Social Security Disability RC

How to file for disability, Filing for SSI
Disability Requirements, Disability Status
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Social Security Disability list of impairments
How to Qualify for Disability, Mental Disability
Disability Lawyers FAQ, Disability Back Pay

List of Impairments for Social Security Disability and SSI Benefits

The Social Security Administration (SSA) publishes a list of impairments, titled “Disability Evaluation under Social Security.” For decades it was available solely in printed form and was used in the disability determination process as a primary reference source for guiding the outcome of many claims by the disability examiners who evaluate disability claims and appeals, the doctors who work for the state disability agency (known in most states as DDS, or disability determination services), as well as by the administrative law judges (ALJs) who decide hearing level appeals.

You may have heard Disability Evaluation under Social Security referred to as the “blue book.” Historically, this became the case simply because the cover of the printed version was always blue. Disability examiners, judges, and attorneys, however, generally refer to it simply as the listings.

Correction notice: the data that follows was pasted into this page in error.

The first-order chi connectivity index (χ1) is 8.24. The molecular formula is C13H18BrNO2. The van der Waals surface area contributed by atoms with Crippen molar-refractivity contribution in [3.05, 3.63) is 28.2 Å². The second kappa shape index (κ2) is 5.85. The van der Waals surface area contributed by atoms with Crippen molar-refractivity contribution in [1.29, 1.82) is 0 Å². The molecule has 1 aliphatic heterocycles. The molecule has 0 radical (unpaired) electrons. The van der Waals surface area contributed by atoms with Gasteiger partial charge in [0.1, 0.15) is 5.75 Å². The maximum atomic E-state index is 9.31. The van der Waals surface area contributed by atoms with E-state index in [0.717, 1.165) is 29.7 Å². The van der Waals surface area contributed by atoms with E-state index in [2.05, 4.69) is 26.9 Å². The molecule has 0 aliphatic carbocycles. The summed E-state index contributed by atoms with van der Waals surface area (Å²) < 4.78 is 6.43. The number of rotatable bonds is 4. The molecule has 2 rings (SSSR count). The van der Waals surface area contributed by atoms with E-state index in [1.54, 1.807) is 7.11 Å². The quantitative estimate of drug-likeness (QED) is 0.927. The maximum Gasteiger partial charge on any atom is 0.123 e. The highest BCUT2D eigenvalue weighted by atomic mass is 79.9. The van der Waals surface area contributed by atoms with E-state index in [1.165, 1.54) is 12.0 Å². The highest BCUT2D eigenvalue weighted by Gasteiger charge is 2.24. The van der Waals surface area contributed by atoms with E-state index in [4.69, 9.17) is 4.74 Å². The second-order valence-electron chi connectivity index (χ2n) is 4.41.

What are the listings?

The listings are the approval criteria for a number of physical and mental impairments. If a claimant's medical records provide the information designated for a specific listing (for example, cerebral palsy, seizure disorder, bipolar disorder, or a disorder of the spine), they will be approved on the basis of "meeting or equaling the requirements of a listing".

Being approved on the basis of satisfying a listing carries with it the implied notion that an individual can no longer work and earn a substantial and gainful income (known as SGA, or substantial gainful activity). However, having said this, if an individual is working at the time that they file for disability, or begins working during the time their case is being decided, or goes back to work after they have been awarded disability benefits and their gross monthly income exceeds the limit set for SGA earnings, then they will no longer be considered eligible to receive disability benefits. This will be the case regardless of whether or not their medical records are in alignment with the requirements of a listing.

The blue book contains descriptions, or listings, of over 100 medical physical or mental impairments recognized by the SSA to be potentially “disabling,” and which may prevent an individual from working. Listings in the blue book are separated by category such as musculoskeletal, immune, special senses, cardiovascular, hemic-lymphatic, neurological, multiple body, skin, digestive, genitor-urinary, respiratory, endocrine, and neoplastic.

Here is a partial listing of mental and physical conditions that are listed (and organized under specific body systems) in the impairment listing manual: